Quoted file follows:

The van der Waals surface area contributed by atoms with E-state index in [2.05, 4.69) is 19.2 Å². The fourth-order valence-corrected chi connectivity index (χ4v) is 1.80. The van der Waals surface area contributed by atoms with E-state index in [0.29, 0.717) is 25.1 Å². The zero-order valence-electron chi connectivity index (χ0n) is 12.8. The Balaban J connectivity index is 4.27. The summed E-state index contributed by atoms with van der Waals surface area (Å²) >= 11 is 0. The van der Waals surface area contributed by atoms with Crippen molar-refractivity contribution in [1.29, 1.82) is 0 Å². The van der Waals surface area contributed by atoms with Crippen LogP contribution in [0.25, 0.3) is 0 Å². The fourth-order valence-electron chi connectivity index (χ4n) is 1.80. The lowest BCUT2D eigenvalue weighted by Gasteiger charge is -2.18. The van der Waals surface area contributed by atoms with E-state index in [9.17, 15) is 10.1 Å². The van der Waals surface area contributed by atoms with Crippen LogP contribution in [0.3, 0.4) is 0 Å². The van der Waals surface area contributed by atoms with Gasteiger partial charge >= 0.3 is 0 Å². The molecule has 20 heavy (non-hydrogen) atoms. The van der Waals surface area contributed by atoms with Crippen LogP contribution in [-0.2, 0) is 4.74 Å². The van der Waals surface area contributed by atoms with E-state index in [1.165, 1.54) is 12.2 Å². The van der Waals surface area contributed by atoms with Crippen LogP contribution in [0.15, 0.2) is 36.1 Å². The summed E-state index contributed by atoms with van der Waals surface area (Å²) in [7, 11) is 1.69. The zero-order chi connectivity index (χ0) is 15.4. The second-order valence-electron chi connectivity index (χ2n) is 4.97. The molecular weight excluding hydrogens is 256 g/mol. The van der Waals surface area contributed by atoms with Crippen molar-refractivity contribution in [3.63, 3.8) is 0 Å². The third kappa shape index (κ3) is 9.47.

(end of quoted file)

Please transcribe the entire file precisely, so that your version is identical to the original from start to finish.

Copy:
The van der Waals surface area contributed by atoms with E-state index in [2.05, 4.69) is 19.2 Å². The fourth-order valence-corrected chi connectivity index (χ4v) is 1.80. The van der Waals surface area contributed by atoms with E-state index in [0.29, 0.717) is 25.1 Å². The zero-order valence-electron chi connectivity index (χ0n) is 12.8. The Balaban J connectivity index is 4.27. The summed E-state index contributed by atoms with van der Waals surface area (Å²) >= 11 is 0. The van der Waals surface area contributed by atoms with Crippen molar-refractivity contribution in [1.29, 1.82) is 0 Å². The van der Waals surface area contributed by atoms with Crippen LogP contribution in [0.25, 0.3) is 0 Å². The fourth-order valence-electron chi connectivity index (χ4n) is 1.80. The lowest BCUT2D eigenvalue weighted by Gasteiger charge is -2.18. The van der Waals surface area contributed by atoms with E-state index in [9.17, 15) is 10.1 Å². The van der Waals surface area contributed by atoms with Crippen LogP contribution in [0.3, 0.4) is 0 Å². The van der Waals surface area contributed by atoms with Gasteiger partial charge >= 0.3 is 0 Å². The molecule has 20 heavy (non-hydrogen) atoms. The van der Waals surface area contributed by atoms with Crippen LogP contribution in [-0.2, 0) is 4.74 Å². The van der Waals surface area contributed by atoms with E-state index in [1.165, 1.54) is 12.2 Å². The van der Waals surface area contributed by atoms with Crippen LogP contribution in [0.15, 0.2) is 36.1 Å². The summed E-state index contributed by atoms with van der Waals surface area (Å²) in [7, 11) is 1.69. The zero-order chi connectivity index (χ0) is 15.4. The second-order valence-electron chi connectivity index (χ2n) is 4.97. The molecular weight excluding hydrogens is 256 g/mol. The van der Waals surface area contributed by atoms with Crippen molar-refractivity contribution in [3.63, 3.8) is 0 Å². The third kappa shape index (κ3) is 9.47.